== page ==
Mortgage deferral costs for someone with a mortgage rate of 3% and amortized over 25 years (and assuming they just bought a house and immediately deferred payments) would amount to $2,082 in additional interest for a one-month deferral, $6,217 for six months and $12,346 for a six-month deferral, when added back into the life of the mortgage and assuming no extra repayments.

House Sales Down 14% in March

lenders provide covid-19 updateHome sales were down 14% nationally in March on the heels of the COVID-19 pandemic, according to the Canadian Real Estate Association (CREA).

The declines in sales volumes varied by region, with drops of up to 24.9% in Hamilton-Burlington, 20.8% in the Greater Toronto Area, 26.3% in Calgary and 7.9% in Ottawa.

“March 2020 will be remembered around the planet for a long time,” said Jason Stephen, president of CREA. “Canadian home sales and listings were increasing heading into what was expected to be a busy spring [but] after Friday the 13th, everything went sideways.”

Average prices came in at $540,000, unchanged from February and up 12.5% from last year. Excluding the higher priced markets of the Greater Toronto and Vancouver Areas, the average price comes in at $410,000.

Looking ahead to April, CREA senior economist Shawn Cathcart said this: “Preliminary data from the first week of April suggest both sales and new listings were only about half of what would be normal for that time of year.”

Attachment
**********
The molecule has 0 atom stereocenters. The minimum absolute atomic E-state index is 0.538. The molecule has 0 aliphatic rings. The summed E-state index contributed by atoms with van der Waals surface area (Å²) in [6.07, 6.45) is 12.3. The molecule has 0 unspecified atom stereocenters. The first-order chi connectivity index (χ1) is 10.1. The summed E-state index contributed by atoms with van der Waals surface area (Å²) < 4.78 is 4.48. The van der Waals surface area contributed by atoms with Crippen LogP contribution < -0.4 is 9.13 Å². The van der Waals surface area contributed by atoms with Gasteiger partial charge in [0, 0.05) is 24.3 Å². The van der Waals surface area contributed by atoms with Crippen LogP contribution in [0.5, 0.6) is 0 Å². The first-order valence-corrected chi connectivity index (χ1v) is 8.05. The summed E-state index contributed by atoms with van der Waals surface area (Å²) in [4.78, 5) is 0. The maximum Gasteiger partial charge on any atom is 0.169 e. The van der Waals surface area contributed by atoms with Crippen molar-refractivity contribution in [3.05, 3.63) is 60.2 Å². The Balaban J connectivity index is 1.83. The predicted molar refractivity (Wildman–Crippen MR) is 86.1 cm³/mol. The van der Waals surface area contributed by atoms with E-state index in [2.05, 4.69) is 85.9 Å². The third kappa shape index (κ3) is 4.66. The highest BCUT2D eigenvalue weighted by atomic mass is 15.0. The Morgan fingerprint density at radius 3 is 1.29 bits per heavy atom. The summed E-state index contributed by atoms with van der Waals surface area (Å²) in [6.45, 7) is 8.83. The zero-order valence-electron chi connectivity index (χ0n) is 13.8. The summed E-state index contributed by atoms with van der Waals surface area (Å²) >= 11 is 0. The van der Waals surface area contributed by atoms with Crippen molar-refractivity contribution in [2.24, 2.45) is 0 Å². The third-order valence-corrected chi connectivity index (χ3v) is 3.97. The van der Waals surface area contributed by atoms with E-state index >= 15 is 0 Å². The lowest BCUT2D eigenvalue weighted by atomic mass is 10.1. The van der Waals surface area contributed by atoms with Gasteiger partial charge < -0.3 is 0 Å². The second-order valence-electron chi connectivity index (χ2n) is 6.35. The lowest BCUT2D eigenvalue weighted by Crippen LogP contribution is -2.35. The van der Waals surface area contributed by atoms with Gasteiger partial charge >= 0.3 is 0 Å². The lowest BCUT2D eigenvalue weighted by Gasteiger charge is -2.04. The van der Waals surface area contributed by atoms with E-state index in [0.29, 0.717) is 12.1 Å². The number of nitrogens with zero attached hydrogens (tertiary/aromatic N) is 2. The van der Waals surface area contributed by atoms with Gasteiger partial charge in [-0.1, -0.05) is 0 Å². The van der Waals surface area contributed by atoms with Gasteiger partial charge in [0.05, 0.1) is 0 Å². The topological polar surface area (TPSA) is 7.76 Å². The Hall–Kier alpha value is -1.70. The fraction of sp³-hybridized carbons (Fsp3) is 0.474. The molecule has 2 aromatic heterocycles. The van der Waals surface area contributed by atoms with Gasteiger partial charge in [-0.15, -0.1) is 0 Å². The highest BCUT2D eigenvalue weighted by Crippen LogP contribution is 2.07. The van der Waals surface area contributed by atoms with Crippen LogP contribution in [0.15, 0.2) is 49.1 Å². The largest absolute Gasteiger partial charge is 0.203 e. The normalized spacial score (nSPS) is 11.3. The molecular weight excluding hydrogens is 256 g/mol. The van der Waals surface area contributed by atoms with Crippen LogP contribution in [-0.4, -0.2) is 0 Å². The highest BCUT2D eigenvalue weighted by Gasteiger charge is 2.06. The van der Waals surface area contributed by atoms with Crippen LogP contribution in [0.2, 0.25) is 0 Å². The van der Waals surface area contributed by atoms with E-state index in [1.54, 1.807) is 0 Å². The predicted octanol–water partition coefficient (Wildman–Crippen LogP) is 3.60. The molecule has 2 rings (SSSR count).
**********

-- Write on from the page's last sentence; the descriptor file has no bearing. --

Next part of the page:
Mortgage Rates Falling

After a recent rise in fixed mortgage rates, they have since started to fall back down, with a number of big lenders cutting rates between 5 and 20 bps.

Rates are declining due to falling bond yields (which lead fixed mortgages), as well as a decline in risk premium costs for borrowers, according to a recent post on RateSpy.com.

“…the trend implies we could see conventional 5-year fixed rates dip at least 20 more basis points (under 2.50%), if funding costs don’t shoot much higher,” the rate-comparison site noted. “Few would have expected that a month ago. At the time, spooked investors were forcing banks to pay far more for their funding. Since then, the Bank of Canada, Finance Department and CMHC have committed to buying hundreds of billions in money market instruments, bonds and mortgage securities, putting a lid on rates.”

HELOC Borrowing Down

HELOC borrowing growthHome Equity Line of Credit (HELOC) borrowing growth continued to decelerate in February, falling to a rate of 1.6% year-over-year, according to data from OSFI.

That’s down from an annual rate of more than 7% in 2018.

“Despite the overall stabilization of home prices in recent years, HELOC borrowing has been persistently slowing since the start of 2019, noted a recent Scotiabank report. “It is unclear if borrowing has been actively declining due to a change of consumer preferences or due to limited ease of accessing these funds.”

Overall mortgage growth remained strong in February, although that will certainly decline as data post-COVID-19 starts to roll in.